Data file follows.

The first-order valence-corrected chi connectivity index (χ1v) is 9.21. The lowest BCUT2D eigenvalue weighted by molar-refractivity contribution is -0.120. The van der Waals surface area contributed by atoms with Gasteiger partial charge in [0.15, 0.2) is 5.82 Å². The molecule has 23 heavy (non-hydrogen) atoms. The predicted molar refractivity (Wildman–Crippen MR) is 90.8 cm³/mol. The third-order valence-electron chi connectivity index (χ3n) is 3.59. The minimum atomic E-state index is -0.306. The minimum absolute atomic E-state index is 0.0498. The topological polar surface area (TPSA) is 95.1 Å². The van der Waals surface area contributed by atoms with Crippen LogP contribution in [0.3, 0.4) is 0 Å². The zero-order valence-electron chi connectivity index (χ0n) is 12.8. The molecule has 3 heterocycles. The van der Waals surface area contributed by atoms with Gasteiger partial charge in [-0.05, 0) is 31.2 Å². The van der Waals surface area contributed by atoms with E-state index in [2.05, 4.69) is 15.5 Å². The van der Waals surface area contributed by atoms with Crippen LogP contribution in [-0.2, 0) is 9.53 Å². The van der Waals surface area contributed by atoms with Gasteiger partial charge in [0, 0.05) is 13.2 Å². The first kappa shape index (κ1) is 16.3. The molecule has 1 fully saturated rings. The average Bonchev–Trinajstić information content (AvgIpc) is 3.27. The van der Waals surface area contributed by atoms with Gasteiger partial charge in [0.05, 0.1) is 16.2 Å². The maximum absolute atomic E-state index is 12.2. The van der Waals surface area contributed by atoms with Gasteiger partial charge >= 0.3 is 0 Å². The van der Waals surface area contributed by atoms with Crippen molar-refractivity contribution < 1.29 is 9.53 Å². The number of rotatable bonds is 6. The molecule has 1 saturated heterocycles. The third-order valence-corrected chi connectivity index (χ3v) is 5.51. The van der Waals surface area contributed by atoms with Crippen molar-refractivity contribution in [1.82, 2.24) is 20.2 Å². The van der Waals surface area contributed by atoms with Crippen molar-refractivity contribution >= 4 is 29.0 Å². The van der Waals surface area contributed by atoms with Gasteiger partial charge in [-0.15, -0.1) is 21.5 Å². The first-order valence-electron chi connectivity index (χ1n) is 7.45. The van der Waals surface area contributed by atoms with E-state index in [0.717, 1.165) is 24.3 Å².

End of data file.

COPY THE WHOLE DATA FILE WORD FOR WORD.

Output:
The first-order valence-corrected chi connectivity index (χ1v) is 9.21. The lowest BCUT2D eigenvalue weighted by molar-refractivity contribution is -0.120. The van der Waals surface area contributed by atoms with Gasteiger partial charge in [0.15, 0.2) is 5.82 Å². The molecule has 23 heavy (non-hydrogen) atoms. The predicted molar refractivity (Wildman–Crippen MR) is 90.8 cm³/mol. The third-order valence-electron chi connectivity index (χ3n) is 3.59. The minimum atomic E-state index is -0.306. The minimum absolute atomic E-state index is 0.0498. The topological polar surface area (TPSA) is 95.1 Å². The van der Waals surface area contributed by atoms with Crippen LogP contribution in [0.3, 0.4) is 0 Å². The zero-order valence-electron chi connectivity index (χ0n) is 12.8. The molecule has 3 heterocycles. The van der Waals surface area contributed by atoms with Gasteiger partial charge in [-0.05, 0) is 31.2 Å². The van der Waals surface area contributed by atoms with E-state index in [2.05, 4.69) is 15.5 Å². The van der Waals surface area contributed by atoms with Crippen LogP contribution in [-0.2, 0) is 9.53 Å². The van der Waals surface area contributed by atoms with Gasteiger partial charge in [0, 0.05) is 13.2 Å². The first kappa shape index (κ1) is 16.3. The molecule has 1 fully saturated rings. The average Bonchev–Trinajstić information content (AvgIpc) is 3.27. The van der Waals surface area contributed by atoms with Gasteiger partial charge in [0.05, 0.1) is 16.2 Å². The maximum absolute atomic E-state index is 12.2. The van der Waals surface area contributed by atoms with Gasteiger partial charge >= 0.3 is 0 Å². The van der Waals surface area contributed by atoms with Crippen molar-refractivity contribution < 1.29 is 9.53 Å². The number of rotatable bonds is 6. The molecule has 1 saturated heterocycles. The third-order valence-corrected chi connectivity index (χ3v) is 5.51. The van der Waals surface area contributed by atoms with Crippen molar-refractivity contribution in [1.82, 2.24) is 20.2 Å². The van der Waals surface area contributed by atoms with Crippen molar-refractivity contribution >= 4 is 29.0 Å². The van der Waals surface area contributed by atoms with Gasteiger partial charge in [-0.15, -0.1) is 21.5 Å². The first-order valence-electron chi connectivity index (χ1n) is 7.45. The van der Waals surface area contributed by atoms with E-state index in [0.717, 1.165) is 24.3 Å².